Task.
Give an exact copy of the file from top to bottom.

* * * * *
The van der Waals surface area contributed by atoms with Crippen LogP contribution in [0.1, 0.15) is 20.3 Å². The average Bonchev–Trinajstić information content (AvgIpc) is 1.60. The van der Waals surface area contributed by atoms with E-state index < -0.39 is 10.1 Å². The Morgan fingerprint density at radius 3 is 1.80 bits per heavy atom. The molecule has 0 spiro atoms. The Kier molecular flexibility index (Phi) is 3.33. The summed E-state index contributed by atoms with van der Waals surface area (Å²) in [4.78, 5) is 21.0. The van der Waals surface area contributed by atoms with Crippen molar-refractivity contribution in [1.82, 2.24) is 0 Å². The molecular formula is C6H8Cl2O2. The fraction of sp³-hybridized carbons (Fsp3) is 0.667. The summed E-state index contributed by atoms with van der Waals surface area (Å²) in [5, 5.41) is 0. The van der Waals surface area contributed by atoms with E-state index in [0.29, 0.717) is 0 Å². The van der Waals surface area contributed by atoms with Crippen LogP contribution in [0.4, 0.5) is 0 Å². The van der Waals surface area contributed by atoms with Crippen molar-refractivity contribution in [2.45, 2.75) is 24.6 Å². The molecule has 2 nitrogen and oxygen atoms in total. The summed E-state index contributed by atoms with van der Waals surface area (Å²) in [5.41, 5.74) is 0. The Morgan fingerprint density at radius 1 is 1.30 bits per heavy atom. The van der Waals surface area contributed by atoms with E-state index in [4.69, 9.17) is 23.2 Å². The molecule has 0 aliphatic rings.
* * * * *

The van der Waals surface area contributed by atoms with Crippen LogP contribution in [0.1, 0.15) is 20.3 Å². The average Bonchev–Trinajstić information content (AvgIpc) is 1.60. The van der Waals surface area contributed by atoms with E-state index < -0.39 is 10.1 Å². The Morgan fingerprint density at radius 3 is 1.80 bits per heavy atom. The molecule has 0 spiro atoms. The Kier molecular flexibility index (Phi) is 3.33. The summed E-state index contributed by atoms with van der Waals surface area (Å²) in [4.78, 5) is 21.0. The van der Waals surface area contributed by atoms with Crippen molar-refractivity contribution in [1.82, 2.24) is 0 Å². The molecular formula is C6H8Cl2O2. The fraction of sp³-hybridized carbons (Fsp3) is 0.667. The summed E-state index contributed by atoms with van der Waals surface area (Å²) in [5, 5.41) is 0. The van der Waals surface area contributed by atoms with E-state index in [0.29, 0.717) is 0 Å². The van der Waals surface area contributed by atoms with Crippen LogP contribution in [0.4, 0.5) is 0 Å². The van der Waals surface area contributed by atoms with Crippen molar-refractivity contribution in [2.45, 2.75) is 24.6 Å². The molecule has 2 nitrogen and oxygen atoms in total. The summed E-state index contributed by atoms with van der Waals surface area (Å²) in [5.41, 5.74) is 0. The Morgan fingerprint density at radius 1 is 1.30 bits per heavy atom. The van der Waals surface area contributed by atoms with E-state index in [4.69, 9.17) is 23.2 Å². The molecule has 0 aliphatic rings.